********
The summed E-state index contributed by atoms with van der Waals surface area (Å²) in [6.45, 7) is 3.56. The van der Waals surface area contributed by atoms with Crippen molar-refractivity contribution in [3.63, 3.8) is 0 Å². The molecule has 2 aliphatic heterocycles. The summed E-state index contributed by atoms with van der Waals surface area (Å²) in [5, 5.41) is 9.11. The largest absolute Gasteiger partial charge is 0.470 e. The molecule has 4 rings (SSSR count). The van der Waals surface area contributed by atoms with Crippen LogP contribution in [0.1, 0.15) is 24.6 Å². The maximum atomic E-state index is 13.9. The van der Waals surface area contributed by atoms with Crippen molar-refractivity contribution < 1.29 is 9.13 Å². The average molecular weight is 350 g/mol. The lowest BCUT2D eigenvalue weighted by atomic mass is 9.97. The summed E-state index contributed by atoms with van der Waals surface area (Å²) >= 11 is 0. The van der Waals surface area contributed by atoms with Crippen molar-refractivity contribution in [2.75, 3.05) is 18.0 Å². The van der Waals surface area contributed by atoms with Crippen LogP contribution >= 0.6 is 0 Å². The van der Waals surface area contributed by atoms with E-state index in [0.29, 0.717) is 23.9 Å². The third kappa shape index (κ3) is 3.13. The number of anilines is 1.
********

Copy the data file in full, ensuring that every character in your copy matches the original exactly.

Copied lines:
The summed E-state index contributed by atoms with van der Waals surface area (Å²) in [6.45, 7) is 3.56. The van der Waals surface area contributed by atoms with Crippen molar-refractivity contribution in [3.63, 3.8) is 0 Å². The molecule has 2 aliphatic heterocycles. The summed E-state index contributed by atoms with van der Waals surface area (Å²) in [5, 5.41) is 9.11. The largest absolute Gasteiger partial charge is 0.470 e. The molecule has 4 rings (SSSR count). The van der Waals surface area contributed by atoms with Crippen LogP contribution in [0.1, 0.15) is 24.6 Å². The maximum atomic E-state index is 13.9. The van der Waals surface area contributed by atoms with Crippen molar-refractivity contribution < 1.29 is 9.13 Å². The average molecular weight is 350 g/mol. The lowest BCUT2D eigenvalue weighted by atomic mass is 9.97. The summed E-state index contributed by atoms with van der Waals surface area (Å²) >= 11 is 0. The van der Waals surface area contributed by atoms with Crippen molar-refractivity contribution in [2.75, 3.05) is 18.0 Å². The van der Waals surface area contributed by atoms with Crippen LogP contribution >= 0.6 is 0 Å². The van der Waals surface area contributed by atoms with E-state index in [0.29, 0.717) is 23.9 Å². The third kappa shape index (κ3) is 3.13. The number of anilines is 1.